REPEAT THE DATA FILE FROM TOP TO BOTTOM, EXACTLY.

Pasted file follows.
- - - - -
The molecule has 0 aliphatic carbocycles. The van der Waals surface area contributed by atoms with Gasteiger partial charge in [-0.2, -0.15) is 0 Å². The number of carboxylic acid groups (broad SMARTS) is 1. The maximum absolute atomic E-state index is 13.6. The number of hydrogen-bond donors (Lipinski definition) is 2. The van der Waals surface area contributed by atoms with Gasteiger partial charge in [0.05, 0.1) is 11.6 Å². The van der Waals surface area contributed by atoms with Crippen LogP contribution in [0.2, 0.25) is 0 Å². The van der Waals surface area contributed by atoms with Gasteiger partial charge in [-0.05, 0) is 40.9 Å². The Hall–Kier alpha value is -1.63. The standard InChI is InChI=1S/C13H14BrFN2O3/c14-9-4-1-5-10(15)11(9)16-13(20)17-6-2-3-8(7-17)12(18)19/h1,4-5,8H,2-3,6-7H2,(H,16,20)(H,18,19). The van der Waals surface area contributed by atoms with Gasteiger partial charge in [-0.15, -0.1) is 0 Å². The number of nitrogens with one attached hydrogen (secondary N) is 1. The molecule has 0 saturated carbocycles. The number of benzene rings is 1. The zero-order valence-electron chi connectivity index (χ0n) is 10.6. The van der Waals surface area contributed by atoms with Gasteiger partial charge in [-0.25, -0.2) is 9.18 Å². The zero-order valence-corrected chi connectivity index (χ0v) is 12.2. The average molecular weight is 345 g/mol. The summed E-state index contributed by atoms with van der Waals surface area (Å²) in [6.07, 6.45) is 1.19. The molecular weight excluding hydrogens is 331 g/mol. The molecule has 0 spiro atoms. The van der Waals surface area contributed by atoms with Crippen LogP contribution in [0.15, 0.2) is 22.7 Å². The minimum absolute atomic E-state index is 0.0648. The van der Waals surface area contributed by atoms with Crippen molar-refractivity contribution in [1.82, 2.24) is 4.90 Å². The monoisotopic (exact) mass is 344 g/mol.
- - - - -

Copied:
The molecule has 0 aliphatic carbocycles. The van der Waals surface area contributed by atoms with Gasteiger partial charge in [-0.2, -0.15) is 0 Å². The number of carboxylic acid groups (broad SMARTS) is 1. The maximum absolute atomic E-state index is 13.6. The number of hydrogen-bond donors (Lipinski definition) is 2. The van der Waals surface area contributed by atoms with Gasteiger partial charge in [0.05, 0.1) is 11.6 Å². The van der Waals surface area contributed by atoms with Crippen LogP contribution in [0.2, 0.25) is 0 Å². The van der Waals surface area contributed by atoms with Gasteiger partial charge in [-0.05, 0) is 40.9 Å². The Hall–Kier alpha value is -1.63. The standard InChI is InChI=1S/C13H14BrFN2O3/c14-9-4-1-5-10(15)11(9)16-13(20)17-6-2-3-8(7-17)12(18)19/h1,4-5,8H,2-3,6-7H2,(H,16,20)(H,18,19). The van der Waals surface area contributed by atoms with Gasteiger partial charge in [-0.15, -0.1) is 0 Å². The number of nitrogens with one attached hydrogen (secondary N) is 1. The molecule has 0 saturated carbocycles. The number of benzene rings is 1. The zero-order valence-electron chi connectivity index (χ0n) is 10.6. The van der Waals surface area contributed by atoms with Gasteiger partial charge in [-0.25, -0.2) is 9.18 Å². The zero-order valence-corrected chi connectivity index (χ0v) is 12.2. The average molecular weight is 345 g/mol. The summed E-state index contributed by atoms with van der Waals surface area (Å²) in [6.07, 6.45) is 1.19. The molecular weight excluding hydrogens is 331 g/mol. The molecule has 0 spiro atoms. The van der Waals surface area contributed by atoms with Crippen LogP contribution in [0.15, 0.2) is 22.7 Å². The minimum absolute atomic E-state index is 0.0648. The van der Waals surface area contributed by atoms with Crippen molar-refractivity contribution in [1.82, 2.24) is 4.90 Å². The monoisotopic (exact) mass is 344 g/mol.